- An acre filled with trees will become a lumberyard if three or more adjacent acres were lumberyards. Otherwise, nothing happens.

- An acre containing a lumberyard will remain a lumberyard if it was adjacent to at least one other lumberyard and at least one acre containing trees. Otherwise, it becomes open.

All of the above, i.e. rules plus algorithm, nicely translates into the following, long-winded, function:
(defun area-next (area)
  (let* ((rows (array-dimension area 0))
         (cols (array-dimension area 1))
         (next (make-array (list rows cols))))
    (loop :for r :below rows :do
          (loop for c :below cols :do
                (loop :with open = 0 :and trees = 0 :and lumby = 0
                      :for rr :from (max (1- r) 0) :upto (min (1+ r) (1- rows)) :do
                      (loop :for cc :from (max (1- c) 0) :upto (min (1+ c) (1- cols))
                            :unless (and (= rr r) (= cc c)) :do
                            (ecase (aref area rr cc)
                              (#\. (incf open))
                              (#\| (incf trees))
                              (#\# (incf lumby))))
                      :finally (setf (aref next r c)
                                     (ecase (aref area r c)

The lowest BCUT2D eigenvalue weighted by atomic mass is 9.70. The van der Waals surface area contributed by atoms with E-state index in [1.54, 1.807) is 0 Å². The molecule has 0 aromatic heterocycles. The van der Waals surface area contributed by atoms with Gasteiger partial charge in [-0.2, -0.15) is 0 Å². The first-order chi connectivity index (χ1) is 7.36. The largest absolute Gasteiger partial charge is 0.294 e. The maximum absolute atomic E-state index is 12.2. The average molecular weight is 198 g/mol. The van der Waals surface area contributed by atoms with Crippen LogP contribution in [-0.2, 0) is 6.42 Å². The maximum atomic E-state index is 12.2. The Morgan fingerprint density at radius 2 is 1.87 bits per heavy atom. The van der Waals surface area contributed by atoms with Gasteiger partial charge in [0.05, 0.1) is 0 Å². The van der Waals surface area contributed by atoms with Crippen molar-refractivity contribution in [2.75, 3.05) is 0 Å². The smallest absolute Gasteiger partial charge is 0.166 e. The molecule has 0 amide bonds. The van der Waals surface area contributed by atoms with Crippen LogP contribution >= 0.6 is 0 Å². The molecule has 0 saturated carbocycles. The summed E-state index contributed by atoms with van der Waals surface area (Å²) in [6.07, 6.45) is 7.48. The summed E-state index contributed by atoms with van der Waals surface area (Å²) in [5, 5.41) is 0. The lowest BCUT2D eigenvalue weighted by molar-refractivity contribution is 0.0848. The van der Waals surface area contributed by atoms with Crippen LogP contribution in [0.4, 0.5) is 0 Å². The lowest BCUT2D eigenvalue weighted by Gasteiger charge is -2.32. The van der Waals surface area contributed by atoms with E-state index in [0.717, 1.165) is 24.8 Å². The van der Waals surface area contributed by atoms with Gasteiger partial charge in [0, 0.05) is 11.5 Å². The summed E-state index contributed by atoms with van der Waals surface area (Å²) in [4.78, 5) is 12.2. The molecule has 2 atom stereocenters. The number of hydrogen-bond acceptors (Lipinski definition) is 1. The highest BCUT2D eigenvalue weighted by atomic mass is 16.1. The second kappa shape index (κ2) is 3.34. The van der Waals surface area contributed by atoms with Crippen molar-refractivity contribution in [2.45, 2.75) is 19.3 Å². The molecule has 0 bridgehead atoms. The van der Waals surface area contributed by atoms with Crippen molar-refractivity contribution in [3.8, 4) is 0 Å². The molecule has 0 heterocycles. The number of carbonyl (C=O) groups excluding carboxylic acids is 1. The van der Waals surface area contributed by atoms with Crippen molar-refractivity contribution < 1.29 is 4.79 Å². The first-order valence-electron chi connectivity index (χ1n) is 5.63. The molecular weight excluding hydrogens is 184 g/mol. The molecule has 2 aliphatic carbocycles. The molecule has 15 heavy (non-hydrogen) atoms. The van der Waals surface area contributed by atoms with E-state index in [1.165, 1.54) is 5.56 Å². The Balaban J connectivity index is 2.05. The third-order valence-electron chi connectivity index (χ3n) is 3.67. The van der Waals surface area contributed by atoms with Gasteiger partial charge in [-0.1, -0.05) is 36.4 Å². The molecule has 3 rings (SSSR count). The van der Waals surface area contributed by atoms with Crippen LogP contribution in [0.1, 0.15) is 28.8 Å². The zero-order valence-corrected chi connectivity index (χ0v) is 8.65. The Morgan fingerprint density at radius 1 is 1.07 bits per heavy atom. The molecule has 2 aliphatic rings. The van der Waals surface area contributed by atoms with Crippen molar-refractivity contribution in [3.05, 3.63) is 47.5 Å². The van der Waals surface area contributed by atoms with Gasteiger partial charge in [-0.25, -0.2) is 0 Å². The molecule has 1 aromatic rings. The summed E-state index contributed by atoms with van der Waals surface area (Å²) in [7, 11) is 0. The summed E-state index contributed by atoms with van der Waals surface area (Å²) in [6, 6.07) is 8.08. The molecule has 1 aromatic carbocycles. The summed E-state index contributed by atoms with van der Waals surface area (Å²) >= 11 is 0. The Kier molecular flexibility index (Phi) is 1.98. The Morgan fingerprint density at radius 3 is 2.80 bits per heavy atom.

(#\. (if (>= trees 3) #\| #\.))
                                       (#\| (if (>= lumby 3) #\# #\|))
                                       (#\# (if (and (>= lumby 1) (>= trees 1))
                                              #\# #\.)))))))
At this point, all is left to do is calculating the resource value of a given area:
(defun resource-value (area)
  (loop :for i :below (array-total-size area) :for ch = (row-major-aref area i)
        :count (eq ch #\|) :into trees
        :count (eq ch #\#) :into lumby
        :finally (return (* trees lumby))))
Now, off to part 2:

What will the total resource value of the lumber collection area be after 1000000000 minutes?


Well, it turns out this _game_ is cyclic, i.e. after some time a given area configuration will keep on re-appearing over and over again; this means all we have to do is:

- Figure out when it starts cycling